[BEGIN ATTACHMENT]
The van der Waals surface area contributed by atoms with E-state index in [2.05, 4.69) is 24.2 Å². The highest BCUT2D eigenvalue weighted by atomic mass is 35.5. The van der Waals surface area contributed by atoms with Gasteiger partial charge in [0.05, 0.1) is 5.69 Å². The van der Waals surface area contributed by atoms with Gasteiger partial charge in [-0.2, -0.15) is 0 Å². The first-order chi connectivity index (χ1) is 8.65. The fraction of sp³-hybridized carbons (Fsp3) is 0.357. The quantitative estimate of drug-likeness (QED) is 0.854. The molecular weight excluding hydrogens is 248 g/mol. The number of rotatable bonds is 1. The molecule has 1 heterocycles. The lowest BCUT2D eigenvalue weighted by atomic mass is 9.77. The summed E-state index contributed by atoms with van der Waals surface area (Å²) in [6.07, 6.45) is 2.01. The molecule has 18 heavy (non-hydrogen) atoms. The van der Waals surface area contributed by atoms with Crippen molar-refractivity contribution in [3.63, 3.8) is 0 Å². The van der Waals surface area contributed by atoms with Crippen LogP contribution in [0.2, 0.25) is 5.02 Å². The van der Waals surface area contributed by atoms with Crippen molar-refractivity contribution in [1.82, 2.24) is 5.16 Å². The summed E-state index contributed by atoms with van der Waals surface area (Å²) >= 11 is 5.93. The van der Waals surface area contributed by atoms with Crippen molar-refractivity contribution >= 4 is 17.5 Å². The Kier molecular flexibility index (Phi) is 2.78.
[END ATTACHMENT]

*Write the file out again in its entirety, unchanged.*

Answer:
The van der Waals surface area contributed by atoms with E-state index in [2.05, 4.69) is 24.2 Å². The highest BCUT2D eigenvalue weighted by atomic mass is 35.5. The van der Waals surface area contributed by atoms with Gasteiger partial charge in [0.05, 0.1) is 5.69 Å². The van der Waals surface area contributed by atoms with Gasteiger partial charge in [-0.2, -0.15) is 0 Å². The first-order chi connectivity index (χ1) is 8.65. The fraction of sp³-hybridized carbons (Fsp3) is 0.357. The quantitative estimate of drug-likeness (QED) is 0.854. The molecular weight excluding hydrogens is 248 g/mol. The number of rotatable bonds is 1. The molecule has 1 heterocycles. The lowest BCUT2D eigenvalue weighted by atomic mass is 9.77. The summed E-state index contributed by atoms with van der Waals surface area (Å²) in [6.07, 6.45) is 2.01. The molecule has 18 heavy (non-hydrogen) atoms. The van der Waals surface area contributed by atoms with Crippen molar-refractivity contribution in [3.63, 3.8) is 0 Å². The van der Waals surface area contributed by atoms with Crippen LogP contribution in [0.2, 0.25) is 5.02 Å². The van der Waals surface area contributed by atoms with Crippen molar-refractivity contribution in [1.82, 2.24) is 5.16 Å². The summed E-state index contributed by atoms with van der Waals surface area (Å²) >= 11 is 5.93. The van der Waals surface area contributed by atoms with Crippen molar-refractivity contribution >= 4 is 17.5 Å². The Kier molecular flexibility index (Phi) is 2.78.